Let us pretend that you have an Ubuntu Server which has been running for several years and it has been doing it’s assigned task(s) nicely, until one day you make a change to your methodology/assumptions/workflow/tasks therefore the allocated Virtual Hard Drive (VHD) size is no longer sufficient. There are many reasons for this, but I ran into this issue twice in one weekended because I enabled a JDS as a Distribution Point (thus MySQL was eating needing a lot of space) and wanting to test multiple NetBoot NBI sources (because 10.10.2 seems to be causing imaging troubles). I need to increase the size of two different VHDs, however if you setup your Ubuntu Server via “Easy Install Mode” enlarging the VHD is not that strait forward.

Doing a quick search to see what VMware has to say about this issue returns less than helpful information for Ubuntu Servers by stating man fdisk. Google searching throws a lot of ideas, therefore I’m providing what I’ve learned from a couple of hours of research.

Increase size? I don’t think that word means what you think it means

First lets get a baseline of a default “Easy Install” of Ubuntu Server. We can see that we have a 20GB VHD by several ways:

  • Looking at our VMware Fusion Setup
  • Running sudo fdisk -l
  • Running df -H

Here is my test VM as it stands right now. You can see the VHD settings are for 20GB (really 21.5, guessing there is a rounding error somewhere), and that our primary partition is /dev/sda1 with 19GB drive.

sadmin@ubuntu:~$ sudo fdisk -l

Disk /dev/sda: 21.5 GB, 21474836480 bytes
255 heads, 63 sectors/track, 2610 cylinders, total 41943040 sectors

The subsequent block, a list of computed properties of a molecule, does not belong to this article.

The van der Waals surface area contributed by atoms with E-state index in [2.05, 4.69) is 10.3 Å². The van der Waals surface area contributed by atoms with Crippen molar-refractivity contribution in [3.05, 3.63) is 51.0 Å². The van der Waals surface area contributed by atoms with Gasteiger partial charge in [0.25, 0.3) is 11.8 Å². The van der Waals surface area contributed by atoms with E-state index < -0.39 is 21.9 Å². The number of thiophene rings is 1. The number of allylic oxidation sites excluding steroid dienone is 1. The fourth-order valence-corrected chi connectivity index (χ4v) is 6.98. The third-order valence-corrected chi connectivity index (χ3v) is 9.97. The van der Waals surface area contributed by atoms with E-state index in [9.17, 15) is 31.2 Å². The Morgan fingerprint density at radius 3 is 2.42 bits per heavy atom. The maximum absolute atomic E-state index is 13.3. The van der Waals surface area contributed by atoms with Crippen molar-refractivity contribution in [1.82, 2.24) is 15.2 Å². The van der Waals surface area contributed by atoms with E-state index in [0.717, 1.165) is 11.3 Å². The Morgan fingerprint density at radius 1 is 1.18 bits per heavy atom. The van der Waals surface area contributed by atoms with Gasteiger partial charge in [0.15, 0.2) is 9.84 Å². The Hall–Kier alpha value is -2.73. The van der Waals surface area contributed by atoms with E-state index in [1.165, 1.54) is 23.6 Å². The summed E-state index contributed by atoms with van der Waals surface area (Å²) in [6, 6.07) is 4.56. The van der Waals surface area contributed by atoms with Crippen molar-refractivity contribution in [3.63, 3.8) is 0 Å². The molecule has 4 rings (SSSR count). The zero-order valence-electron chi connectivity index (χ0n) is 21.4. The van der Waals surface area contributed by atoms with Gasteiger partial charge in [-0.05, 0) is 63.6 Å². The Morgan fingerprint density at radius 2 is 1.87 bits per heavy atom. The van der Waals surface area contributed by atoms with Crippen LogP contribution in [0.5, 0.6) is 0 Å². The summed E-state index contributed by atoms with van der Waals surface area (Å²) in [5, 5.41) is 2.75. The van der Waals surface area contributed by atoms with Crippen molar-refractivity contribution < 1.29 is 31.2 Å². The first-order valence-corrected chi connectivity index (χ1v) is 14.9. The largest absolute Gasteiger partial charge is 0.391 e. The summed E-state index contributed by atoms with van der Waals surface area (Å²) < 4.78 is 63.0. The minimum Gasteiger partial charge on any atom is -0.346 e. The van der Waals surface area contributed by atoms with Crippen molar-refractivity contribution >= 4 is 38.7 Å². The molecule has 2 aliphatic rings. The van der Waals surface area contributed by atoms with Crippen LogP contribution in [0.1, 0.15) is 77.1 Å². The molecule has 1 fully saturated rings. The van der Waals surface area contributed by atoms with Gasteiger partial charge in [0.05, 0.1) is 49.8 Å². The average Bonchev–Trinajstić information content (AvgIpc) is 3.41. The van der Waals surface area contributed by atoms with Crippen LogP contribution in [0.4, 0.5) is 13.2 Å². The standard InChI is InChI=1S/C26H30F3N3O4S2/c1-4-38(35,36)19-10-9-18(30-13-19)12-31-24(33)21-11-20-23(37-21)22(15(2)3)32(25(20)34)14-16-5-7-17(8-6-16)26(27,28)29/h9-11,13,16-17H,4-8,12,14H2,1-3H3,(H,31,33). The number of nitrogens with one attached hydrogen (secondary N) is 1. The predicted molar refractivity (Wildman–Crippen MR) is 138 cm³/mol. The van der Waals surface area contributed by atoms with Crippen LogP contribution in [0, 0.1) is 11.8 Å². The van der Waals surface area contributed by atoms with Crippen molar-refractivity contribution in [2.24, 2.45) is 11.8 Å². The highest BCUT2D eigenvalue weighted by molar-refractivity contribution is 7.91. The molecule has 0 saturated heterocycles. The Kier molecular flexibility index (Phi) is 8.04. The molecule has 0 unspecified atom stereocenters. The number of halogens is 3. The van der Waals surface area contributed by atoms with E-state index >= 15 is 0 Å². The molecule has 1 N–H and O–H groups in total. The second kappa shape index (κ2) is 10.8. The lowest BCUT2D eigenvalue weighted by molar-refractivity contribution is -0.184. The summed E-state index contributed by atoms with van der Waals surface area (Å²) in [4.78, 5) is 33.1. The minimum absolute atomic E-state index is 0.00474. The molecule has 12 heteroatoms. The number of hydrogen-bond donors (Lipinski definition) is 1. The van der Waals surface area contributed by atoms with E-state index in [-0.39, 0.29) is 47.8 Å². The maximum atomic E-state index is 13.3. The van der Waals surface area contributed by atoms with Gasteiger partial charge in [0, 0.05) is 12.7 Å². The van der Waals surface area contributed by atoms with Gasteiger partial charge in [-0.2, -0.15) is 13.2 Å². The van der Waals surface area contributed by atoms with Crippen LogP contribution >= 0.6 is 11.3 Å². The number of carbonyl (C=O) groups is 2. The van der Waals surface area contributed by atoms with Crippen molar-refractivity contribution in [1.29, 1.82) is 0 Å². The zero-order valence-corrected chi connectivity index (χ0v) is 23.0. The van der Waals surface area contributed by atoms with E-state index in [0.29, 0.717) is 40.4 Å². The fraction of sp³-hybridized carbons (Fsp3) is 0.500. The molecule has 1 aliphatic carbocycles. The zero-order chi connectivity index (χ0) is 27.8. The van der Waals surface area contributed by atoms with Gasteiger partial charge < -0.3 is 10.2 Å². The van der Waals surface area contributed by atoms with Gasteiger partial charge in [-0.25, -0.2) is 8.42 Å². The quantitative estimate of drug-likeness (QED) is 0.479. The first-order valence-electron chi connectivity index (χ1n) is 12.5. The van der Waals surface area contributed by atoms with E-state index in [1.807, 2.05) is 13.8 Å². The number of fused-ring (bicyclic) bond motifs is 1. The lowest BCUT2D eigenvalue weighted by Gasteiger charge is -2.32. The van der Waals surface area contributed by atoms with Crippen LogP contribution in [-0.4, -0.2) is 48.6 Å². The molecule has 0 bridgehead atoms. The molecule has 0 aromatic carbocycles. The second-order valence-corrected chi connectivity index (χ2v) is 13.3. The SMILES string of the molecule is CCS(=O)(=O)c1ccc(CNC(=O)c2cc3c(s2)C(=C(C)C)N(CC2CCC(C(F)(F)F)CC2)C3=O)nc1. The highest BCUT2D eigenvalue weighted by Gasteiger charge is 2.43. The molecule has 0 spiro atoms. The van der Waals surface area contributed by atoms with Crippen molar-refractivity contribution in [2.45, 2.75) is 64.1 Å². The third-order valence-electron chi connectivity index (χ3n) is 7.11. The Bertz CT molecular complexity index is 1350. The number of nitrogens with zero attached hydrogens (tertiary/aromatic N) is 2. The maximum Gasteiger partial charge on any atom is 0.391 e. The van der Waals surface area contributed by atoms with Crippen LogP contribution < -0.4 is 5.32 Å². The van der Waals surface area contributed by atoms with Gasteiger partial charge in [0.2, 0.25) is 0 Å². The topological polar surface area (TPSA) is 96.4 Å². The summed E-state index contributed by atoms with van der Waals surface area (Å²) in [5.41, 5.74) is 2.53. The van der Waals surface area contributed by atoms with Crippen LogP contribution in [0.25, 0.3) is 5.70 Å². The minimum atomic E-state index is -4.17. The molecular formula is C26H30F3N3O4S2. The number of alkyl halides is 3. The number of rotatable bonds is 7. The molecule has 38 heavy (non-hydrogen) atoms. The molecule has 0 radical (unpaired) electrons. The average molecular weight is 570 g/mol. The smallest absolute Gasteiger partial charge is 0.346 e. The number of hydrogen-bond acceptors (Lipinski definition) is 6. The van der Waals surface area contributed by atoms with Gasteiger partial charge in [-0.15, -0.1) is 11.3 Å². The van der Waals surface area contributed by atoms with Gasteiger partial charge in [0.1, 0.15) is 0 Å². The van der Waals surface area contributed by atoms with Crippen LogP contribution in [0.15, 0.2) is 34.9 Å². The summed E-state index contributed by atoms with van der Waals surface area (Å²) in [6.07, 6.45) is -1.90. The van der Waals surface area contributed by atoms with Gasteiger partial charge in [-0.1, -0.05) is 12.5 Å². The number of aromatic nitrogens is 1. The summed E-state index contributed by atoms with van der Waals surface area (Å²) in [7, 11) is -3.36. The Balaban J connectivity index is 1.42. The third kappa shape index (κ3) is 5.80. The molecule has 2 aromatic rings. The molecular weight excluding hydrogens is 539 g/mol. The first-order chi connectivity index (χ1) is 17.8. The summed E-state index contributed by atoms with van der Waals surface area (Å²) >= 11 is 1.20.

Units = sectors of 1 * 512 = 512 bytes
Sector size (logical/physical): 512 bytes / 512 bytes
I/O size (minimum/optimal): 512 bytes / 512 bytes
Disk identifier: 0x0001bae9

   Device Boot      Start         End      Blocks   Id  System
/dev/sda1   *        2048    37750783    18874368   83  Linux
/dev/sda2        37752830    41940991     2094081    5  Extended
/dev/sda5        37752832    41940991     2094080   82  Linux swap / Solaris

sadmin@ubuntu:~$ df -H | grep sda
/dev/sda1        19G  1.4G   17G   8% /

Now it would be really nice if VMware Fusion’s tools to increase the VHD worked as expected. If we could just simply move our slider (or type in a new value) for our desired HD space that would actually increase our storage space, that would be perfect!

EasyVHD 1
Result VMware Fusion VHD setting after adjusting from 20GB to 30GB.

We start our Ubuntu Server to verify that our new drive is now 30GB of storage, however what we see is the Virtual Environment believes we have 30GB (32.2 specifically) but our /dev/sda1 partition is still at 19GBs?!

sadmin@ubuntu:~$ sudo fdisk -l

Disk /dev/sda: 32.2 GB, 32212254720 bytes
255 heads, 63 sectors/track, 3916 cylinders, total 62914560 sectors
Units = sectors of 1 * 512 = 512 bytes
Sector size (logical/physical): 512 bytes / 512 bytes
I/O size (minimum/optimal): 512 bytes / 512 bytes
Disk identifier: 0x0001bae9

   Device Boot      Start         End      Blocks   Id  System
/dev/sda1   *        2048    37750783    18874368   83  Linux